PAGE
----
The generation-skipping transfer tax (GSTT) often impedes people who wish to leave assets to their grandchildren. The GSTT is the IRS’s way of ensuring such gifts—as well as the grandparent’s estate—do not escape taxation.

However, there is a way for you to make such gifts without incurring the GSTT and that’s through the creation of a Health and Education Exclusion Trust (HEET). As the name implies, these trusts can only pay for the medical and/or educational needs of your grandchildren and their descendants.

Why HEETs are Hot

While grandchildren or their descendants can benefit from a HEET, there’s a catch: at least one beneficiary must be a charitable organization. Having a charity involved prevents a HEET from acting as a garden variety generation-skipping trust. Charitable beneficiaries receive funds as “qualified transfers” as per IRS rules. The amount of income received by the charity annually depends on the individual HEET. However, it’s wise to consider an amount between 6 and 10 percent in order to pass IRS scrutiny.

A HEET can be used to pay the educational expenses of a your grandchildren. Unlike a 529 plan, it can be used to fund education at any level, from kindergarten to graduate school. While HEETs can’t benefit your children directly, they do so indirectly by removing a parent’s financial obligations to pay for educational expenses. Additionally, medical insurance premium payments for descendants also qualify under HEET. If the HEET is created during your lifetime, it is an irrevocable trust and not part of the estate—thus minimizing a your estate tax liability. Since people permanently lose access to HEET funds in an irrevocable trust, some may decide to fund a HEET via a will or revocable trust. In this instance, the HEET will go into effect posthumously. It’s important to note, that HEETs created in this manner are subject to applicable estate taxes.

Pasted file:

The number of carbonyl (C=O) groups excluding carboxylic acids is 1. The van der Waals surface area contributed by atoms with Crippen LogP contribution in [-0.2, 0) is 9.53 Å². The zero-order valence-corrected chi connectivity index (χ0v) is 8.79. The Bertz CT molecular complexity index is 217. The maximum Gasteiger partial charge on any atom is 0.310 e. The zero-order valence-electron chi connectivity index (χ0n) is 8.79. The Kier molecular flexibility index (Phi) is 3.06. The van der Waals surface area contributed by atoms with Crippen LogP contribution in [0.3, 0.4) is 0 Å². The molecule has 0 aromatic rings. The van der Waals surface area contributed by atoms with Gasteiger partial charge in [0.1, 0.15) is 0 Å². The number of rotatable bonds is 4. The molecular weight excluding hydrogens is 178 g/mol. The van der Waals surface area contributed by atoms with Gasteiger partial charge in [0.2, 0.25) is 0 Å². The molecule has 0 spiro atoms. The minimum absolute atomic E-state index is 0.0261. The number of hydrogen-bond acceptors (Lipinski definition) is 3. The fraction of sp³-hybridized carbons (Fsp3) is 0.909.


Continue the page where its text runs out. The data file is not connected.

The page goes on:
Additionally, a HEET doesn’t just benefit the client, it can also benefit the attorney that prepares the trust. If a trust is not irrevocable or allows the grantor to make modifications to the trust over time—such as add more beneficiaries or set aside additional property for funding the trust—HEETs are a good opportunity for recurring business. While HEETs can be quite time consuming to create, there are tools that provide document automation and built-in adaptability; allowing attorneys to draft HEETs and other types of estate planning documents efficiently and with the flexibility that you require.